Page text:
New IRA would target small businesses without employer-sponsored retirement plans

A new IRA could help small businesses offer their employees a retirement plan.

Legg Mason Inc. and two partners will begin offering a new retirement product aimed at small businesses and their employees.

The EZ-IRA is designed to overcome hurdles that limited small-business access to such retirement investment vehicles, leaving many workers unprepared for retirement. Small-business owners often balk at the expense and liability of offering their employees a retirement plan, and rarely do employees without an employer-sponsored plan sign up for one on their own.

Meanwhile, few financial firms offer plans for small businesses because they tend to be expensive to manage.

Legg Mason organized a roundtable discussion Monday about small-business retirement issues at the Baltimore-based money manager's Harbor East headquarters.

Legg, which is offering the investment options in the plan, is partnering with two Florida companies — Tampa-based retirement plan manager Aspire and Sarasota-based insurance company Cennairus Financial. Aspire is handling account processing while Cennairus will oversee the process of signing up payroll companies to sell and administer the plans.

"You're overcoming participant apathy," said Pete Kirtland, the president and CEO of Aspire Financial Services, one of the partner firms.

Officials with the three firms said payroll deduction was key to employee participation.

About 89 percent of employees who don't have access to a retirement plan at their jobs have saved less than $10,000, according to a March national survey by the Employee Benefit Research Institute. But when employer plans are offered, more than 71 percent of workers making between $30,000 and $50,000 sign up for the account.

In Maryland, there is interest from lawmakers in requiring companies with more than a few employees to offer retirement plans; this year, Gov. Martin O'Malley formed a task force headed by former Lt. Gov. Kathleen Kennedy Townsend to study the issue. Lawmakers in states including Massachusetts, Oregon and Ohio also have introduced bills to expand retirement options to more private-sector employees.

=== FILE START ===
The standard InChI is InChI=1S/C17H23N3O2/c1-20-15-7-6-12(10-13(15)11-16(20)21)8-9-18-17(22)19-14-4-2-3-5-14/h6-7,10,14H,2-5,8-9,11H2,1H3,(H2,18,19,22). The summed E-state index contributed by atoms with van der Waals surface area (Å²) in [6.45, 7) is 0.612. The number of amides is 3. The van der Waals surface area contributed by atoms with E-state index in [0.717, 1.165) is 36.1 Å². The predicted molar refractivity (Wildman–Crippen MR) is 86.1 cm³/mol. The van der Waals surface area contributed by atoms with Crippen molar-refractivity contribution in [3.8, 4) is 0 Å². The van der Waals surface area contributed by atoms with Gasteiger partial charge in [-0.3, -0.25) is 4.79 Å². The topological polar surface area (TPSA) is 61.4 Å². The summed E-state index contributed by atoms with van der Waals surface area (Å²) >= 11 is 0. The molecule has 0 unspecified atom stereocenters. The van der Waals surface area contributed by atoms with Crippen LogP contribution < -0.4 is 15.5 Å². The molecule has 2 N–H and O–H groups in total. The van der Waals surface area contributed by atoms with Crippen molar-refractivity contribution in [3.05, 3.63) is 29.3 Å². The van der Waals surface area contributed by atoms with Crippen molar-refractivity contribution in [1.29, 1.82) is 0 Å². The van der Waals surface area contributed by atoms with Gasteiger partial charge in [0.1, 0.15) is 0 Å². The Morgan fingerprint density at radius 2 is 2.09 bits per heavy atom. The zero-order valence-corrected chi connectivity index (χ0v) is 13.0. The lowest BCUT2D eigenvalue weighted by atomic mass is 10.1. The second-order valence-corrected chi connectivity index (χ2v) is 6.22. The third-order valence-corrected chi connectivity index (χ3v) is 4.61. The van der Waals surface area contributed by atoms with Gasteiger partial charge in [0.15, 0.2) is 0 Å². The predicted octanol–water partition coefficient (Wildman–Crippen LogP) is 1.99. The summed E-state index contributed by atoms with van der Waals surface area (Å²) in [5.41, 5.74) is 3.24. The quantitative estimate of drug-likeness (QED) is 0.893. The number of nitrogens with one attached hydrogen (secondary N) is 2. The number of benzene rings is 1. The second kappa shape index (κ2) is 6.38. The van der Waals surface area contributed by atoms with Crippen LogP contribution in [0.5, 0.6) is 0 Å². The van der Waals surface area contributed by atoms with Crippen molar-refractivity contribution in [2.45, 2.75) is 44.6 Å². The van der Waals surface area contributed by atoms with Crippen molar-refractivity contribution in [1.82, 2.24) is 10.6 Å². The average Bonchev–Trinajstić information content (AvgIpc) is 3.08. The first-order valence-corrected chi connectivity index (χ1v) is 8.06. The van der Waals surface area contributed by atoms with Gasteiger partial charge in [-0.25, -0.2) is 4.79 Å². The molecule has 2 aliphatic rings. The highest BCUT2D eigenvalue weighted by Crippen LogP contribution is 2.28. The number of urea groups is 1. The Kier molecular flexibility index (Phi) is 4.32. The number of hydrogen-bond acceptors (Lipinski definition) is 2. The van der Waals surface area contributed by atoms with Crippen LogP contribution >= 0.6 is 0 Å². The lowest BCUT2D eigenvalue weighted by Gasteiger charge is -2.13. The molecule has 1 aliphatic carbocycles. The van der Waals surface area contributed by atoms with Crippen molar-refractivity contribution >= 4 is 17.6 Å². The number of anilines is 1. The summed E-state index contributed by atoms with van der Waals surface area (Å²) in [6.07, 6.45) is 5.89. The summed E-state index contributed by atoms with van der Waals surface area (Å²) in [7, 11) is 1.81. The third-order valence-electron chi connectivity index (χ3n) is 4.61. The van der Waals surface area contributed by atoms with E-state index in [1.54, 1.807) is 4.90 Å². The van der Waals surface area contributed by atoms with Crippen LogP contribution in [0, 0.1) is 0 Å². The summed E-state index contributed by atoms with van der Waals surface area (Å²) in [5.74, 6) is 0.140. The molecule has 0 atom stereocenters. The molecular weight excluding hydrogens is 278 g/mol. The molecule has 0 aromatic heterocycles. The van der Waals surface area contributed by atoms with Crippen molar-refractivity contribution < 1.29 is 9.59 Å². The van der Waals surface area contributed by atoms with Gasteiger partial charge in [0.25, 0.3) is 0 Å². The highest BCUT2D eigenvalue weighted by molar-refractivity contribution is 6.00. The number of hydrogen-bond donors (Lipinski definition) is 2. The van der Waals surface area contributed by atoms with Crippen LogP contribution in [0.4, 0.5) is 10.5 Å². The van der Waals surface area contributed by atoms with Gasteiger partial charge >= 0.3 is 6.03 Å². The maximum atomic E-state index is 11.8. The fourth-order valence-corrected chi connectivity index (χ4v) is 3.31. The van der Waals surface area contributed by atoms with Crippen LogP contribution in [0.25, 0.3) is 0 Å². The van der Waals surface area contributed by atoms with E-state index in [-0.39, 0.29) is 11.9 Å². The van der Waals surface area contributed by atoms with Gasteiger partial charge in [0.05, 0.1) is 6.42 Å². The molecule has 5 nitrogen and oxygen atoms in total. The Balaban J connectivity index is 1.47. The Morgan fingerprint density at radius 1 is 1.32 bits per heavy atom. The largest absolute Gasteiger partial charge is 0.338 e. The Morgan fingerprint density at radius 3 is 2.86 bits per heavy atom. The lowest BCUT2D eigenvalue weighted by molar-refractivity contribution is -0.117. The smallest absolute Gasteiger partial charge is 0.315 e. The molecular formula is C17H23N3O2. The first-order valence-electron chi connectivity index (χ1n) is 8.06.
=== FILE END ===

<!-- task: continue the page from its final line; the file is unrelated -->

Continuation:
"There's no doubt there would be a need for it," said Mark Marszal, an agency relationship manager at Payce Inc., a Towson-based payroll firm. "[Employers] realize that this is an easy way to do it, and there's no cost for the employees. And their employees have a retirement plan and they have no cost."

The EZ-IRA will cost $5 a month for participants and have no fees for employers, said Gary Kleinschmidt, Legg Mason's head of retirement sales.

Such a product is unusual because it's a technological hassle to pull in retirement data and records from a multitude of small companies that may have different styles and methods of record-keeping, said officials of the partner companies.

"From the adviser's side, it was always too complicated," said Murray Carter, the senior vice president for wealth management at Philadelphia-based financial services firm Janney Montgomery Scott, which is offering the EZ-IRA. "So it was always something that was passed off."

But for the EZ-IRA, the firms will offer it through payroll companies that already keep that data. Cennairus, which offers workers compensation policies, can link electronically to more than 4,500 payroll companies, giving the partners potential access to 13 million employees.

State Sen. Jim Rosapepe, who co-sponsored a bill to create a state-sponsored, nonprofit retirement plan for private-sector employees this year, said he thought the EZ-IRA could overcome some of those hurdles.

"The economy of scale is such that the financial industry goes after the higher-paid employees at large companies," Rosapepe said. "The working class employees at smaller companies — they don't think it worth their time."

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